Dave Green: Melt | Edinburgh Fringe review by Steve Bennett
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Dave Green: Melt

Edinburgh Fringe review by Steve Bennett

In his stand-up show Melt, Dave Green projects himself as a slightly incompetent, slightly unconfident Everyman, stressing the small stuff. 

His worrisome self is plunged into uncertainty by his PC asking him if he’s sure he wants to empty the trash, so you can imagine how heavily the responsibility of opening a train door while fellow passengers look on weighs on his shoulders.

Luckily for his comedy, the upside of overthinking even the most mundane of everyday situations also applies to gags, giving them a quirky edge. They are pithy and offbeat, and this show establishes him as a keen writer who approaches the everyday from a different angle.

What is missing is a sense of momentum, both in his relatively deadpan delivery and in considering a longer arc for a show beyond the next punchline. The energy in the room resets after each gag, as we brace for the next one.

Green reveals that he had some health issues in the last year, but Melt is resolutely not about anything as significant as that. Instead, he worries about milk going off or the practicalities of buying a backpack. When he does a life-drawing class he ends up fretting so much about being confronted with a penis that he winds up sketching only that. Less credibly, he ends up taking his fan heater on a night out to allay another nagging doubt.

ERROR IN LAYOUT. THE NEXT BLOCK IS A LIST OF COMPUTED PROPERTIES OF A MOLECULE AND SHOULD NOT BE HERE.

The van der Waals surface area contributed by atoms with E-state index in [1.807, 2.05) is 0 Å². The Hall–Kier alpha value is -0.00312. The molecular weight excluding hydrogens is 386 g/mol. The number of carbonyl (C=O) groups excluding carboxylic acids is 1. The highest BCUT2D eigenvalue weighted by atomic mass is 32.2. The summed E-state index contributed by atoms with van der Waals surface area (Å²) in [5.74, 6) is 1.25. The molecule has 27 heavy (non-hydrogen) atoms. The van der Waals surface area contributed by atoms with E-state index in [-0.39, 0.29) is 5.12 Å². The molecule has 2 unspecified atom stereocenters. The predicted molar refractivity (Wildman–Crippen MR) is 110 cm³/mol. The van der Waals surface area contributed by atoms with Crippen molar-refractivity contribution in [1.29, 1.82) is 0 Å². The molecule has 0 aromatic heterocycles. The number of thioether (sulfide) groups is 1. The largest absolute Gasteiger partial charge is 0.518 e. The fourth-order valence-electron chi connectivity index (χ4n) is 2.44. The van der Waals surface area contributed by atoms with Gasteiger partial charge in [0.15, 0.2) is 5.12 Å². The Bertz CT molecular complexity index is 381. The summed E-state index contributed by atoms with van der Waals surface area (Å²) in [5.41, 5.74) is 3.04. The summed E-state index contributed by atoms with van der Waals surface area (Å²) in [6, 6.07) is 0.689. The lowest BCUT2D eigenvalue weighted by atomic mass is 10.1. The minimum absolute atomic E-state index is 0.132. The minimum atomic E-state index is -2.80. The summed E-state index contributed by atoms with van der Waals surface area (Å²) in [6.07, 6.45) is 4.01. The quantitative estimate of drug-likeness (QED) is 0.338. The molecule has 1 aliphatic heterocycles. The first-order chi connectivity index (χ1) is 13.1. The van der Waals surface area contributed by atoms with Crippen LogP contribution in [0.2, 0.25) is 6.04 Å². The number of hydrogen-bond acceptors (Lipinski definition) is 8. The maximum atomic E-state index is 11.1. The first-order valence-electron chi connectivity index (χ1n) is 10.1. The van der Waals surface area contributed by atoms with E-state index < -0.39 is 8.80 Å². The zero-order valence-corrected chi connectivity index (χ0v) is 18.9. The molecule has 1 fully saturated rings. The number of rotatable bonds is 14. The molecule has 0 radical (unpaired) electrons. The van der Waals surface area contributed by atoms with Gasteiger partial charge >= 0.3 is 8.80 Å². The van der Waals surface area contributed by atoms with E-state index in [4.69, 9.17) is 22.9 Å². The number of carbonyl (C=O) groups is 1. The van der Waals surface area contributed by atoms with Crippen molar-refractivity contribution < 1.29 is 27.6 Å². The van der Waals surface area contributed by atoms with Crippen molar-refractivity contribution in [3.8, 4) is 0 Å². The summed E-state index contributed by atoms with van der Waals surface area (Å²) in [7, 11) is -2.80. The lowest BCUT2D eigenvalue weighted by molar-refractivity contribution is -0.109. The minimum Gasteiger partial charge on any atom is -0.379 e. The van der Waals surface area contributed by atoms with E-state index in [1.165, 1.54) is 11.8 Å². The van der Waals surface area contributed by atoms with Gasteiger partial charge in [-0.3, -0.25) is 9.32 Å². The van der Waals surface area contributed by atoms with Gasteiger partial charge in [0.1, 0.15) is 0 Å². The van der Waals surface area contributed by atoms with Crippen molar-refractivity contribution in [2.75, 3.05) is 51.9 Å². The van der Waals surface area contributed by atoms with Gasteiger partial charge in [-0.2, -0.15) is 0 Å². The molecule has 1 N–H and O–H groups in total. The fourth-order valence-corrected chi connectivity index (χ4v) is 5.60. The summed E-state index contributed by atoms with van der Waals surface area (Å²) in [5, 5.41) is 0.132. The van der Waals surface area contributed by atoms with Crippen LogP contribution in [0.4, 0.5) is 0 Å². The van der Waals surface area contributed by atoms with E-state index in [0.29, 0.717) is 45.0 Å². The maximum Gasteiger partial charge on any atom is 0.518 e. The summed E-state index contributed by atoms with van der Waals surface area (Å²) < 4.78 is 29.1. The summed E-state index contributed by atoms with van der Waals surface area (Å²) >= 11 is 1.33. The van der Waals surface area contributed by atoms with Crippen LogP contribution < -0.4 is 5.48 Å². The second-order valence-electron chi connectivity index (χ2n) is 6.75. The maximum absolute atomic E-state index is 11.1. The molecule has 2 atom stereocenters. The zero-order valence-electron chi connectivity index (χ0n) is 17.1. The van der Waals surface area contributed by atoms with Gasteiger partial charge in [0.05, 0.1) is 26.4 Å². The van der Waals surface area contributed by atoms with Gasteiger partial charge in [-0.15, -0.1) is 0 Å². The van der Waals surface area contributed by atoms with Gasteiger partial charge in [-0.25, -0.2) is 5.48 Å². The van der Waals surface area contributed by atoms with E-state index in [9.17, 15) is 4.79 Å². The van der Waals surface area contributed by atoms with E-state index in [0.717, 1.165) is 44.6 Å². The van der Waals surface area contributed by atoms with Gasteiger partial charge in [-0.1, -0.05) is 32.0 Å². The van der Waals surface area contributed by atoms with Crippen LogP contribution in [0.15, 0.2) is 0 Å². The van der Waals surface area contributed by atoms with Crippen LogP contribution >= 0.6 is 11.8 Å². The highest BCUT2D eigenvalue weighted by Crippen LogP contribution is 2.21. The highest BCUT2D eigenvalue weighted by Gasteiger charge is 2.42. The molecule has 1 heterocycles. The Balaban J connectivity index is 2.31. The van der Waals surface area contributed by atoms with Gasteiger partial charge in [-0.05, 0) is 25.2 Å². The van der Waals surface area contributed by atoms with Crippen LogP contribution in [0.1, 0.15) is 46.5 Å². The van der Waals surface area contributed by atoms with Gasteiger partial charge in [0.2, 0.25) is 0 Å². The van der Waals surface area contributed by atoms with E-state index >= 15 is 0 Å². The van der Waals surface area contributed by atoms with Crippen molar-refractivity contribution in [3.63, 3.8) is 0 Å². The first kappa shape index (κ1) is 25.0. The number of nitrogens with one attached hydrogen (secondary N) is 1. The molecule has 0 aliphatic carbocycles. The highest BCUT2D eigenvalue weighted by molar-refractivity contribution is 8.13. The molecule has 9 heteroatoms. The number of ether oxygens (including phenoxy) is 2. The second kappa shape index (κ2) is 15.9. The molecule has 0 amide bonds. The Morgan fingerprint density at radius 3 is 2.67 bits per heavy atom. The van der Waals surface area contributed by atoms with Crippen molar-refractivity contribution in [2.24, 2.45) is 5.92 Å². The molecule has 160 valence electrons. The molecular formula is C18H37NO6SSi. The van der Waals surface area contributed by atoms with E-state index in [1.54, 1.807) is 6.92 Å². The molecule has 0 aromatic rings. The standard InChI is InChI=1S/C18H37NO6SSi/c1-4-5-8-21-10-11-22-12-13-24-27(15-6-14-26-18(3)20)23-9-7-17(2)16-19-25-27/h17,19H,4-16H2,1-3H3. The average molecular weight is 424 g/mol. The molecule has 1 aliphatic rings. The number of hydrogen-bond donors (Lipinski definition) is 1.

The gags are short, sharp and distinctive, and roll along at regular intervals like sushi dishes on a conveyor belt. To give some sense of closure he ties up a few of the things he mentioned during the show in a mini-routine at the end, which is satisfying enough but by no means a natural conclusion the show was driving towards

Melt also only runs for 40 minutes, brisk by Edinburgh standards and the point at which most straight stand-ups need to draw on something extra if they are to last the hour. And this is his second 40-minute show in as many years, suggesting graduating from great lines to a great show is a stumbling block. But he undoubtedly has a decent arsenal of great lines.

Review date: 21 Aug 2018
Reviewed by: Steve Bennett
Reviewed at: Bar 50

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